What is a God Movement? Part 2

One of my favorite movies of all time is an old John Wayne western titled THE SEARCHERS. It tells the story of a bitter former Confederate soldier named Nathan (Wayne) whose young niece is kidnapped by a tribe of renegade Indians.   For five years he and his nephew search the plains to find and rescue the girl.  I won’t say more about what happens, but it is truly a great film.

Today, we continue our search for great movements of God. In our first installment we defined a “God Movement” as an outpouring of the Holy Spirit in a specific time and place, sent by God the Father and focused on Jesus Christ, that produces all or some of eight  specific characteristics.  Today we look at the first two which involve the internal preparations necessary for a God Movement to occur in an individual, a church, or a nation.

1. Strong commitments by Christians to prayer and genuine reliance on God’s power for spiritual living.

The Bible and Christian history indicate that whenever there has been a great movement of God it has always been predicated with the prayers of God’s people.  When Christians pray and dedicate themselves to holy living, they allow God’s Spirit to work among them, and in the hearts of others, in remarkable ways.

Jesus often went aside to talk to the Heavenly Father before making important decisions such as choosing his disciples or facing the cross (Luke 5: 16; 6:12; 22:42). Even Jesus relied on the power of the Holy Spirit to give Him strength and wisdom. Prayer was His access point. How can Christians do less?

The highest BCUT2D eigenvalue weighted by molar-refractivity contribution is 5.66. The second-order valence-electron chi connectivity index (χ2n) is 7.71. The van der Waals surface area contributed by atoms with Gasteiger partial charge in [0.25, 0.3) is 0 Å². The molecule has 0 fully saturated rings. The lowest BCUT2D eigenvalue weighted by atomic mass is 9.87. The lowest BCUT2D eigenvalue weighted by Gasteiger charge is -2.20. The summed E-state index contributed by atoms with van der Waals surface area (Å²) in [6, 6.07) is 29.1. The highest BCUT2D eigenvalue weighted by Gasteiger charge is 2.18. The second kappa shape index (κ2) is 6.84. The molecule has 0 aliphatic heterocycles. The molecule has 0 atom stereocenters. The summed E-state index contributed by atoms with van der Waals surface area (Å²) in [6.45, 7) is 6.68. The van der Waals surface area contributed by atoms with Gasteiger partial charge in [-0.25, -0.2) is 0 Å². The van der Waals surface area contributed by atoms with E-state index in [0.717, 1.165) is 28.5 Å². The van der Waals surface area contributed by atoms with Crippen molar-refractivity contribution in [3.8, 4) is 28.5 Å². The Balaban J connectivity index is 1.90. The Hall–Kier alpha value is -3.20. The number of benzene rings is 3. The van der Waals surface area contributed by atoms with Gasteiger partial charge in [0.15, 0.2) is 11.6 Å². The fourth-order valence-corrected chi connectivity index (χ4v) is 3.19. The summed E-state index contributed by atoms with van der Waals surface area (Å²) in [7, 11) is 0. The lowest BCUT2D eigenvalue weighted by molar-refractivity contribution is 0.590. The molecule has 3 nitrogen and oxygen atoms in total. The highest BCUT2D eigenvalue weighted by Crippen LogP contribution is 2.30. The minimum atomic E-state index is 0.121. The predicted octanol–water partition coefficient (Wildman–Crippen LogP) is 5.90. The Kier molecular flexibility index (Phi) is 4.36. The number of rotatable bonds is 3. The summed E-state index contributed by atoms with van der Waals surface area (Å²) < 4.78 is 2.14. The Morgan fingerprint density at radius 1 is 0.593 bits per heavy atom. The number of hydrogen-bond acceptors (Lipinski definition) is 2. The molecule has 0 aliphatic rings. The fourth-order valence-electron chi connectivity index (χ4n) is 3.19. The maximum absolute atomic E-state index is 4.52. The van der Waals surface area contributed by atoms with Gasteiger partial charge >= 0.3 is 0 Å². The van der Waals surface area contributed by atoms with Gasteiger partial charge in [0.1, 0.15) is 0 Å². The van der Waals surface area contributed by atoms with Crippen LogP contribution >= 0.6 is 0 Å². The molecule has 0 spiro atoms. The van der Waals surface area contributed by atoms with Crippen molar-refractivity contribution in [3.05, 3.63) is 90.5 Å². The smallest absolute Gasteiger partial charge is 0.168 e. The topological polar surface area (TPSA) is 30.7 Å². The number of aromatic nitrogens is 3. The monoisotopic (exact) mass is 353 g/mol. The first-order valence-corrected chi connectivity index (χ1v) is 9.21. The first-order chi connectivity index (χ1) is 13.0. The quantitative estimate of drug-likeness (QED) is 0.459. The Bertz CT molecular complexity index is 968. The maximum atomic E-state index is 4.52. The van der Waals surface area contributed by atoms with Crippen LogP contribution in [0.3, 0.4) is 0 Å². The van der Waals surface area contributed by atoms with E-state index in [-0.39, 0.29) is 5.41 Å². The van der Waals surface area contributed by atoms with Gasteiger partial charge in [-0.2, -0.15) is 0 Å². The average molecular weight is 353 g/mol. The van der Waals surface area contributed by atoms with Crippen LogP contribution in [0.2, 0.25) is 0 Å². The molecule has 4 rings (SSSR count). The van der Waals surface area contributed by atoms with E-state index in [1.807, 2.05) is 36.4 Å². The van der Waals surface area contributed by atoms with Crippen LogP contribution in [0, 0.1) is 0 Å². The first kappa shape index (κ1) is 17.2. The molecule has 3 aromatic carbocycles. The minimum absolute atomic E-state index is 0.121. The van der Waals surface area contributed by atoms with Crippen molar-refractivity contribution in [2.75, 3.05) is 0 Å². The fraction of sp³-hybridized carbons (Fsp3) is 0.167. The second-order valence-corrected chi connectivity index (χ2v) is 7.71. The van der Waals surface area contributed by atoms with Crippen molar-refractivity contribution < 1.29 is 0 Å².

In the book of Acts, especially, we see the model of the early church. In Acts 1: 23-24 before they selected a replacement apostle, the disciples prayed.  Acts 2:1 implies that the believers were together in prayer when the Holy Spirit fell upon them. Peter then preached his first sermon and 3000 were saved.  It says that after that “they were continually devoting themselves to…prayer.”(Acts 2:42)

The believers prayed diligently for Peter’s safety in prison, resulting in his release (Acts 12). And, when the church in Antioch needed missionaries, they prayed intensely before the Holy Spirit set apart Barnabas and Saul (Acts 13).

A good contemporary case is the incredible growth of Christianity in Korea in the 20th century. It is said that Korean Christians would gather each day at five in the morning to pray.  Even now, the Christian movement continues to expand in accordance with dedicated prayers of God’s people there.

2. Sincere expressions of personal confession of sin, repentance, and accountability by Christians indicating a deep desire to walk closer with Christ.

Another key predicate to a movement of God is when God’s people approach Him in humble confession of their failures to obey Him.  Again, in Scripture and history, when we see great God movements unfold, a deep sense of God’s holiness and our sinfulness draws God’s people to their knees in repentance.
When Isaiah, for instance, saw God sitting “high and lifted up” he didn’t say “Wow!”, but cried out:             �
“Holy, Holy, Holy, is the LORD of hosts…
…Woe is me, for I am ruined!
Because I am a man of unclean lips,
And I live among a people of unclean lips;
For my eyes have seen the King, the LORD of hosts.”

Sincere, heartfelt repentance, within the body of Christ, frees God’s people from the burden of unconfessed sin that hinders fellowship with Him. It allows believers to experience anew the forgiveness and peace of their salvation in Christ (1 John 1:9).  It allows the Holy Spirit to fill believers with peace, joy, and power that spill over into the lives of others.  

These two principles, then, are the initial, and internal, prerequisites for true God Movements: prayer and repentance.  No real movement of God can exist without them. In the next installments we will see how and what they produce in outward practical expressions.

© Tal Davis 2011